Husband and wife founders of PLANT Apothecary, Bjarke Ballisager and Holly McWhorter, operated their social conscious beauty line of natural and organic skincare products as a side project for two years before giving up their 9-5 jobs. “The business grew pretty quickly to the point where we both needed to be full-time,” says McWhorter. “It was earning enough to support both of us so it stopped being sustainable for us to work outside of the business. From the start, we knew that people perceived the brand as something different because we started getting really good press and retailer inquiries almost from the very beginning.”
(Image:PLANT Apothecary ) (Image: PLANT Apothecary)
In a sea of beauty products on the market right now, a few things that make PLANT Apothecary stand out is its unisex and multiethnic target audience. “We were one of the first all-natural, contemporary-packaging brands to target more than women—and pointedly, more than white women,” says McWhorter. “The vast majority of skincare brands—especially natural and ‘green’ ones—seem to assume that only white women are interested in what they’re offering, but that has never been the case. I’m a black woman, and I’ve always been a green consumer—and I’ve always known plenty of other women of color who were as well. And men might do less of the skincare shopping for your typical household than women, but a huge number of men do buy products for themselves. So, we’ve tried to always make it clear that we’re a brand that is for, and recognizes, everyone. After all, skin is skin, right?”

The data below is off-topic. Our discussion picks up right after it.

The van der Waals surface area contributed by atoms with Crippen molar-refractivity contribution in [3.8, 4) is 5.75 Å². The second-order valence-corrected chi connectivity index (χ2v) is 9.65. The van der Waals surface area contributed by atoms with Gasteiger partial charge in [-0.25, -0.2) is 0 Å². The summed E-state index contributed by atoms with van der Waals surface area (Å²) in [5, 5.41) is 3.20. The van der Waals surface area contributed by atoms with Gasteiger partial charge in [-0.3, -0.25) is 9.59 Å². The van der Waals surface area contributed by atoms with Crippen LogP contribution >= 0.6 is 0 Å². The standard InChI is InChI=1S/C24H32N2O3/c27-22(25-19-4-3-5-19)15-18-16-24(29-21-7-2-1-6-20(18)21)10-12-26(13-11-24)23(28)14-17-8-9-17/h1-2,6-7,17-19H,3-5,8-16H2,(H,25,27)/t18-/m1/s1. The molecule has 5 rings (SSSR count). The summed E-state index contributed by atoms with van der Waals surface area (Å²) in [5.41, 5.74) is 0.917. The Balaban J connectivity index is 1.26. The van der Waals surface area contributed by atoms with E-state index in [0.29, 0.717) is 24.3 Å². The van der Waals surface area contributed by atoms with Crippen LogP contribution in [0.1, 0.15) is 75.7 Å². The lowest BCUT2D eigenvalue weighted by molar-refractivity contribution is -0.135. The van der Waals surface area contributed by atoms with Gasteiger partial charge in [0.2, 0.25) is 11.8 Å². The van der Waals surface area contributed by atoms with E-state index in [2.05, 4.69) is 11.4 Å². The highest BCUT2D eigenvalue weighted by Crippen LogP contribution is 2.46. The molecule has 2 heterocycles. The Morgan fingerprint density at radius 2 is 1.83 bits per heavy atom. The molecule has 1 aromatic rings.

On top of its market appeal, PLANT Apothecary produces environmentally friendly products while also giving back to the community. “We’re not only making skincare products that won’t harm the environment but helping spread awareness that environmentally friendly products can also be cool and fun,” says McWhorter. As more people understand that they don’t need toxic chemicals in their skin and bath products to get the results they want, more people will switch to green skincare—which is, of course, better for their own health, too.
“It’s also a part of our mission to contribute to our community so we give work to BKLYN UNLTD, a nonprofit workshop for adults with mental and physical disabilities here in Brooklyn, New York. We make a point of giving them as many simple and short-run manufacturing, assembly, and packing projects as we can.”